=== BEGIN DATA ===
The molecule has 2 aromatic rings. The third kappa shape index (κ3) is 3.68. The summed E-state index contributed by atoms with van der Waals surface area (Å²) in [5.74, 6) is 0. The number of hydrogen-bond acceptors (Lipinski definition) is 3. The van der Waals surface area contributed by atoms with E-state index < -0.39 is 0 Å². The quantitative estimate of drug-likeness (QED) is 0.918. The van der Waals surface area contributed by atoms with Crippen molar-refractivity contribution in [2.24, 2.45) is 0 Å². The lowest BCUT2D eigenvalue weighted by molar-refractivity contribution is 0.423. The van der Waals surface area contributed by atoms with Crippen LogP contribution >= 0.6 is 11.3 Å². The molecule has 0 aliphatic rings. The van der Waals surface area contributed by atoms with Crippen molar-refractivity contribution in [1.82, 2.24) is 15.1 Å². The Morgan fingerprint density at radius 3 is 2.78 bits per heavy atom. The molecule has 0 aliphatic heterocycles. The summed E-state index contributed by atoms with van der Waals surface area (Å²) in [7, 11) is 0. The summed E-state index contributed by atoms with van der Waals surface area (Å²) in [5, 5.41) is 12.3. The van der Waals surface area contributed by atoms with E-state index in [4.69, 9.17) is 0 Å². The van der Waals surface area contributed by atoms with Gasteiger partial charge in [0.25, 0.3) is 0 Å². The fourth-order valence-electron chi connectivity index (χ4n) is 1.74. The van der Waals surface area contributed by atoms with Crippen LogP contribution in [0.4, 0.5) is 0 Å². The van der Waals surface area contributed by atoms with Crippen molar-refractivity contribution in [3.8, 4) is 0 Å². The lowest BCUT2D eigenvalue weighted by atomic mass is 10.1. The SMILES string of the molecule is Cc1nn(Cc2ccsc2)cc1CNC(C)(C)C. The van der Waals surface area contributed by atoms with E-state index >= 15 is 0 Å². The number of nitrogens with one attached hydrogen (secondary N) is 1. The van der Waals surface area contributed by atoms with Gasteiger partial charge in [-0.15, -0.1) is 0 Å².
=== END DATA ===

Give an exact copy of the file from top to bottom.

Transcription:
The molecule has 2 aromatic rings. The third kappa shape index (κ3) is 3.68. The summed E-state index contributed by atoms with van der Waals surface area (Å²) in [5.74, 6) is 0. The number of hydrogen-bond acceptors (Lipinski definition) is 3. The van der Waals surface area contributed by atoms with E-state index < -0.39 is 0 Å². The quantitative estimate of drug-likeness (QED) is 0.918. The van der Waals surface area contributed by atoms with Crippen molar-refractivity contribution in [2.24, 2.45) is 0 Å². The lowest BCUT2D eigenvalue weighted by molar-refractivity contribution is 0.423. The van der Waals surface area contributed by atoms with Crippen LogP contribution >= 0.6 is 11.3 Å². The molecule has 0 aliphatic rings. The van der Waals surface area contributed by atoms with Crippen molar-refractivity contribution in [1.82, 2.24) is 15.1 Å². The Morgan fingerprint density at radius 3 is 2.78 bits per heavy atom. The molecule has 0 aliphatic heterocycles. The summed E-state index contributed by atoms with van der Waals surface area (Å²) in [7, 11) is 0. The summed E-state index contributed by atoms with van der Waals surface area (Å²) in [5, 5.41) is 12.3. The van der Waals surface area contributed by atoms with E-state index in [4.69, 9.17) is 0 Å². The van der Waals surface area contributed by atoms with Gasteiger partial charge in [0.25, 0.3) is 0 Å². The fourth-order valence-electron chi connectivity index (χ4n) is 1.74. The van der Waals surface area contributed by atoms with Crippen LogP contribution in [0.4, 0.5) is 0 Å². The van der Waals surface area contributed by atoms with Crippen molar-refractivity contribution in [3.8, 4) is 0 Å². The lowest BCUT2D eigenvalue weighted by atomic mass is 10.1. The SMILES string of the molecule is Cc1nn(Cc2ccsc2)cc1CNC(C)(C)C. The van der Waals surface area contributed by atoms with E-state index >= 15 is 0 Å². The number of nitrogens with one attached hydrogen (secondary N) is 1. The van der Waals surface area contributed by atoms with Gasteiger partial charge in [-0.15, -0.1) is 0 Å².